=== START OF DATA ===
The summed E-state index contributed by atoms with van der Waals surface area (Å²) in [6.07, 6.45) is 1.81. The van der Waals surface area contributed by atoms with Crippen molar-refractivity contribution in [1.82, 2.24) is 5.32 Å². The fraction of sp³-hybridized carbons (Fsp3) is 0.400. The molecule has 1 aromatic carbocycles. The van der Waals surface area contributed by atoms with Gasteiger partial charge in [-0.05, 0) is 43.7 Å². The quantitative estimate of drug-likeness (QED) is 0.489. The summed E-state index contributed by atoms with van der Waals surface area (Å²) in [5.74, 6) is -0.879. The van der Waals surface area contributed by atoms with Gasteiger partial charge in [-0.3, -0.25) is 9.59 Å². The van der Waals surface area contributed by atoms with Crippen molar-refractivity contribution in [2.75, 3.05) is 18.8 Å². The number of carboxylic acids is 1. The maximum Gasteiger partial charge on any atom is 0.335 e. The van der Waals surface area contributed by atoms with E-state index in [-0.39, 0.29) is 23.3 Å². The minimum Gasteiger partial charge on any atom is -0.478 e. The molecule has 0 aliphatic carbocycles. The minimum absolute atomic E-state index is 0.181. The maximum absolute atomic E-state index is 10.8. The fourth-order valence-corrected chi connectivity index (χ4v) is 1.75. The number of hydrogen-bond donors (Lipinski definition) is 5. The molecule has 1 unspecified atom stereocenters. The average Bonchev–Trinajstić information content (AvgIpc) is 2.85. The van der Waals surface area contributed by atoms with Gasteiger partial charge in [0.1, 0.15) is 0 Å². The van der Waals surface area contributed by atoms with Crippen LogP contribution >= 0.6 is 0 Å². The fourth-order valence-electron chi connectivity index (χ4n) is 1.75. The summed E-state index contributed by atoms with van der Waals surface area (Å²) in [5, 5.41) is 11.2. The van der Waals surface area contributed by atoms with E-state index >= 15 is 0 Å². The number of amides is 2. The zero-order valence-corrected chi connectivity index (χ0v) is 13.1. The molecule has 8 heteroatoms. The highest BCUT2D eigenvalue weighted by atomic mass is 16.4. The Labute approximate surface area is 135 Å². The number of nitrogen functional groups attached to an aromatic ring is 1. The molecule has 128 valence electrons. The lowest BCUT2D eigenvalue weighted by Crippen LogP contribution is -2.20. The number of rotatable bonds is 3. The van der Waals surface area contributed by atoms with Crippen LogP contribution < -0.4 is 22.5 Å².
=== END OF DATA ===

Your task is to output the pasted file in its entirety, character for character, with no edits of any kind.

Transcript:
The summed E-state index contributed by atoms with van der Waals surface area (Å²) in [6.07, 6.45) is 1.81. The van der Waals surface area contributed by atoms with Crippen molar-refractivity contribution in [1.82, 2.24) is 5.32 Å². The fraction of sp³-hybridized carbons (Fsp3) is 0.400. The molecule has 1 aromatic carbocycles. The van der Waals surface area contributed by atoms with Gasteiger partial charge in [-0.05, 0) is 43.7 Å². The quantitative estimate of drug-likeness (QED) is 0.489. The summed E-state index contributed by atoms with van der Waals surface area (Å²) in [5.74, 6) is -0.879. The van der Waals surface area contributed by atoms with Gasteiger partial charge in [-0.3, -0.25) is 9.59 Å². The van der Waals surface area contributed by atoms with Crippen molar-refractivity contribution in [2.75, 3.05) is 18.8 Å². The number of carboxylic acids is 1. The maximum Gasteiger partial charge on any atom is 0.335 e. The van der Waals surface area contributed by atoms with E-state index in [-0.39, 0.29) is 23.3 Å². The minimum Gasteiger partial charge on any atom is -0.478 e. The molecule has 0 aliphatic carbocycles. The minimum absolute atomic E-state index is 0.181. The maximum absolute atomic E-state index is 10.8. The fourth-order valence-corrected chi connectivity index (χ4v) is 1.75. The number of hydrogen-bond donors (Lipinski definition) is 5. The molecule has 1 unspecified atom stereocenters. The average Bonchev–Trinajstić information content (AvgIpc) is 2.85. The van der Waals surface area contributed by atoms with Gasteiger partial charge in [0.1, 0.15) is 0 Å². The van der Waals surface area contributed by atoms with Crippen LogP contribution >= 0.6 is 0 Å². The fourth-order valence-electron chi connectivity index (χ4n) is 1.75. The summed E-state index contributed by atoms with van der Waals surface area (Å²) in [5, 5.41) is 11.2. The van der Waals surface area contributed by atoms with E-state index >= 15 is 0 Å². The number of amides is 2. The zero-order valence-corrected chi connectivity index (χ0v) is 13.1. The molecule has 8 heteroatoms. The highest BCUT2D eigenvalue weighted by atomic mass is 16.4. The Labute approximate surface area is 135 Å². The number of nitrogen functional groups attached to an aromatic ring is 1. The molecule has 128 valence electrons. The lowest BCUT2D eigenvalue weighted by Crippen LogP contribution is -2.20. The number of rotatable bonds is 3. The van der Waals surface area contributed by atoms with Crippen LogP contribution < -0.4 is 22.5 Å².